The Organic 7-Day Total Body Reset
Live a healthier, more active life with a simple but revolutionary 7-day program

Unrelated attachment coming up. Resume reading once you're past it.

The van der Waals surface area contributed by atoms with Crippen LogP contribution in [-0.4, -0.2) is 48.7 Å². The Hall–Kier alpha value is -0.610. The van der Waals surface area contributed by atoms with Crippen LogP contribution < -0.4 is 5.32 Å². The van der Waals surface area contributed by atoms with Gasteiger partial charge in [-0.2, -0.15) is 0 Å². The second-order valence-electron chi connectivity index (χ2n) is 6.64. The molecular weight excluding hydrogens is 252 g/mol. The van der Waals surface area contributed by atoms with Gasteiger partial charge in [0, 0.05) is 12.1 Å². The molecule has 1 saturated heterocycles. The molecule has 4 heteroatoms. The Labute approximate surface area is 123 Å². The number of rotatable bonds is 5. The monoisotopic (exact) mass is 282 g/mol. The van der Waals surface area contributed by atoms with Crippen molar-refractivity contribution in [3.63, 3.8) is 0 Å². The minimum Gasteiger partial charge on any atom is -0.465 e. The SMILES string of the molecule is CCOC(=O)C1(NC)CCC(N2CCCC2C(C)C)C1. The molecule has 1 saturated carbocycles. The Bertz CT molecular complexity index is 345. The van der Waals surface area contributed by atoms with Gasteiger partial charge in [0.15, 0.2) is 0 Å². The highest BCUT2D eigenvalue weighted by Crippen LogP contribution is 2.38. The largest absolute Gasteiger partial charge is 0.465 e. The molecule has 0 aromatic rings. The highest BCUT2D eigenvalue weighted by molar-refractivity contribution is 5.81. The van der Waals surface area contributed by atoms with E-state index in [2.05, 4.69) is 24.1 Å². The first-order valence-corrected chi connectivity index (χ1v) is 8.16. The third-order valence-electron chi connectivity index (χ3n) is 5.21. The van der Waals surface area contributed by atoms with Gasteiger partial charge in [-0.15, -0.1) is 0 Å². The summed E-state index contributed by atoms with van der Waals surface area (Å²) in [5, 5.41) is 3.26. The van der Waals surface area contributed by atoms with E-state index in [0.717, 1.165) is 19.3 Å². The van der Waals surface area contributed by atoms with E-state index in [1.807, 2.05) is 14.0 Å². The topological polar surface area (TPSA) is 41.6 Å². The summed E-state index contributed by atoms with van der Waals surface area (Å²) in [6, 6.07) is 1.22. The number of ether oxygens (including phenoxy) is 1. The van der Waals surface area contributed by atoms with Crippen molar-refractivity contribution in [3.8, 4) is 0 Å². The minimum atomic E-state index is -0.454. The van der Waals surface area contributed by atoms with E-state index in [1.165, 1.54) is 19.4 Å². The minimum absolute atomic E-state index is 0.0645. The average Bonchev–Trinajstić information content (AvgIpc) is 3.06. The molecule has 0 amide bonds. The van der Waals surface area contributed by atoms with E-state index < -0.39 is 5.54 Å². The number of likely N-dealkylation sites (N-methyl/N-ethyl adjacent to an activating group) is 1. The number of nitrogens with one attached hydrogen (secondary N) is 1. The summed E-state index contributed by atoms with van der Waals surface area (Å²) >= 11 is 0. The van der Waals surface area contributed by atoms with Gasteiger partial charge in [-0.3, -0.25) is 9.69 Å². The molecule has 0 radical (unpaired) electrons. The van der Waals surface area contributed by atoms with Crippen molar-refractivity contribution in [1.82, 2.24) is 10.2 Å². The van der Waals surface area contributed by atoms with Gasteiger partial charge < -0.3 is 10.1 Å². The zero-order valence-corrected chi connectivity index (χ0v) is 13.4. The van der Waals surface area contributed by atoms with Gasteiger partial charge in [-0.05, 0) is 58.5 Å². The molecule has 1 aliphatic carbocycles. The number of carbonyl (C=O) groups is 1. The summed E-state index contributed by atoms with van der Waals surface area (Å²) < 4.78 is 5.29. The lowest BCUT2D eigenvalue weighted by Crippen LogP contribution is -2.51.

In 1939, Lord Northbourne coined the term organic farming in his book Look to the Land , out of his conception of "the farm as organism," to describe a holistic, ecologically balanced approach to farmingâ"in contrast to what he called chemical farming, which relied on "imported fertility" and "cannot be self-sufficient nor an organic whole." Early soil scientists also described the differences in soil composition when animal manures were used as "organic", because they contain carbon compounds where superphosphates and haber process nitrogen do not. Their respective use affects humus content of soil. This is different from the scientific use of the term "organic" in chemistry, which refers to a class of molecules that contain carbon, especially those involved in the chemistry of life. This class of molecules includes everything likely to be considered edible, and include most pesticides and toxins too, therefore the term "organic" and, especially, the term "inorganic" (sometimes wrongly used as a contrast by the popular press) as they apply to organic chemistry is an equivocation fallacy when applied to farming, the production of food, and to foodstuffs themselves. Properly used in this agricultural science context, "organic" refers to the methods grown and processed, not necessarily the chemical composition of the food. Early consumers interested in organic food would look for non-chemically treated, non-use of unapproved pesticides, fresh or minimally processed food. They mostly had to buy directly from growers. Later, "Know your farmer, know your food" became the motto of a new initiative instituted by the USDA in September 2009. Personal definitions of what constituted "organic" were developed through firsthand experience: by talking to farmers, seeing farm conditions, and farming activities. Small farms grew vegetables (and raised livestock) using organic farming practices, with or without certification, and the individual consumer monitored. Small specialty health food stores and co-operatives were instrumental to bringing organic food to a wider audience. As demand for organic foods continued to increase, high volume sales through mass outlets such as supermarkets rapidly replaced the direct farmer connection. Today, many large corporate farms have an organic division. However, for supermarket consumers, food production is not easily observable, and product labeling, like "certified organic", is relied upon. Government regulations and third-party inspectors are looked to for assurance. In the 1970s, interest in organic food grew with the publication of Silent Spring and the rise of the environmental movement, and was also spurred by food-related health scares like the concerns about Alar that arose in the mid-1980s.
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